A forecaster in Brazil says that coffee crops across the southeastern Brazilian states of Sao Paulo and Minas Gerais will get rain during the next few days, while hailstorms look unlikely.
Expedito Rebello, the head of research at the government-led Meteorology Institute, told Bloomberg News that "the rains will help the coffee harvest after all these months of drought. The weather will be very good for the flowering of coffee trees from now on."
The two states grow 85 percent of Brazil's coffee crop. The country is the largest grower and exporter of coffee in the world, so its weather patterns tend to be closely followed by commodity futures brokers and traders.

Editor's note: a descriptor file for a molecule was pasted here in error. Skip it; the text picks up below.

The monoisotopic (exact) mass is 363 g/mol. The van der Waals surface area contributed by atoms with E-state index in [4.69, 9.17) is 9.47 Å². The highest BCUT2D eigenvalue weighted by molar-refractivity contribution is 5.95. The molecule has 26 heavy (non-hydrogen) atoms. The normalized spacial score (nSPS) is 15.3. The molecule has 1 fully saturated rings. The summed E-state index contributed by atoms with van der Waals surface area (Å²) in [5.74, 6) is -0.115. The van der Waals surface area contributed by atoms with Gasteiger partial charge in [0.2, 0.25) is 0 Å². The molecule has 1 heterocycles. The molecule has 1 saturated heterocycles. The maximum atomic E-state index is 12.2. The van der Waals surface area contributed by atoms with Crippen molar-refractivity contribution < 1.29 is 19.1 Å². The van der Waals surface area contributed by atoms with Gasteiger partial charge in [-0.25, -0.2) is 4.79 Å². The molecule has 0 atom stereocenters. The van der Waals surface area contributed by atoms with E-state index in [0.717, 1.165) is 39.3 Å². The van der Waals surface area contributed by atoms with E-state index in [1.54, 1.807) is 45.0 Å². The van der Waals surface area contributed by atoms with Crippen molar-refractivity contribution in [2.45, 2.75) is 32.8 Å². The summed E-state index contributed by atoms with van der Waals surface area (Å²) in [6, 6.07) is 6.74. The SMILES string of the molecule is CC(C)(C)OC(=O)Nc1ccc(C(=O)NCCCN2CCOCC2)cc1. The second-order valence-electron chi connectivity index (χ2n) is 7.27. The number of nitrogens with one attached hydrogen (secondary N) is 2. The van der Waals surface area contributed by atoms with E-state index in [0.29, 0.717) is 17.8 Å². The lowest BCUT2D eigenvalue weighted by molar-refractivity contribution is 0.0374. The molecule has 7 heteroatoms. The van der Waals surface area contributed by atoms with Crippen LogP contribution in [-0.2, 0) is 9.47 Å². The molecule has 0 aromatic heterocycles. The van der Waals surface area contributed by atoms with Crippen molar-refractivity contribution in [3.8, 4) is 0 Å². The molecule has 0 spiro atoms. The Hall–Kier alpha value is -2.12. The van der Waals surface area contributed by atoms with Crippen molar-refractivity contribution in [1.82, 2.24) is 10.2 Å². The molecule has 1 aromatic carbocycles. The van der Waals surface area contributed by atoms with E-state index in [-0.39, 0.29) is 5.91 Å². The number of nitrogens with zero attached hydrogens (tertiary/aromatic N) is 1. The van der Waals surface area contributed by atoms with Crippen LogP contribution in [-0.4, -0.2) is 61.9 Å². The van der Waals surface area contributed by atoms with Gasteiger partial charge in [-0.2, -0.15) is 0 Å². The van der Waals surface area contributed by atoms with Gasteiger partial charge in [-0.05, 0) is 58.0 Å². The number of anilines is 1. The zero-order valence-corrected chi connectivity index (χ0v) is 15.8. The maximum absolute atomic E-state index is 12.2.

Yet despite the positive signs for the crop, coffee futures surged in trading today, as the dollar fell against a basket of currencies. On the IntercontinentalExchange, Coffee "C" futures for March 2011 delivery climbed 3.363 percent to 190.25 cents per pound.
In the U.K., arabica coffee futures on the Liffe jumped nearly 4 percent to 189.35 cents per pound the beans are up nearly 50 percent in the last year.
It's unclear what's driving the current surge in coffee, though it may be based on technical buying and the absence of harvest forecasts from Vietnam, says Bloomberg.
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